> Taking the sentence "Is di Ultaibh do" I would immediately re-write
> it as "Is d'Ultaibh (de Ultaibh) dó” (Is of Ulstermen to him) with
> the meaning “He is of the Ulstermen”, i.e., he is one of them.
This feels naggingly like instance of fronting, even though it
can't be mechanically restored to a non-fronted statement in
the usual way:
Is oc precept sosceli at·tó. < At·tó oc precept sosceli.
I meant to get around to this earlier but things got in the way. Dennis is
correct in seeing this as a type of fronting, but a specific type in that it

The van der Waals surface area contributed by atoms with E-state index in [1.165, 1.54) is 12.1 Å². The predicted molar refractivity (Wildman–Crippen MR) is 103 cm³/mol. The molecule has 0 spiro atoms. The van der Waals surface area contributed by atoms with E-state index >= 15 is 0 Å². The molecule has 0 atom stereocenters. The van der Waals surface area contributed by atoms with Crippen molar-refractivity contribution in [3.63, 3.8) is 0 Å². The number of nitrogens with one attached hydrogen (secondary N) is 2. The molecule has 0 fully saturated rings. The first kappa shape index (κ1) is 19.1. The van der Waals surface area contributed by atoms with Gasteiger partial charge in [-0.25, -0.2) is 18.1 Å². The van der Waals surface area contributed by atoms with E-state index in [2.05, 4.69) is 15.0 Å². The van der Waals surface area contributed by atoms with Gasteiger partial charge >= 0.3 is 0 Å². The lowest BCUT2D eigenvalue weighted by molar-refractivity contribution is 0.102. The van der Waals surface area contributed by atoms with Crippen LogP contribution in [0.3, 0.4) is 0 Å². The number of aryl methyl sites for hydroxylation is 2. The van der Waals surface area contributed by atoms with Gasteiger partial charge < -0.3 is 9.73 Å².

employs the "oc + verbal noun". Incidentally, after looking for a modern
Irish term for "fronting" and not finding one that I liked, I suggested a
couple to An Coiste Téarmaíochta. Some of them were so intentionally awful
that there was reluctant acceptance of the suggestion “frontáil”. Any
reaction to this from list members? Is it not remarkable that there seems
to be no clear and simple term in modern Irish for this very common aspect
of the language that dates back as far as we can go in Old Irish? Was there
a term in Old Irish, or in the writings of the contemporary experts
(Eochaidh Ó hEódhasa, for example) on aspects of “An Dán Díreach”?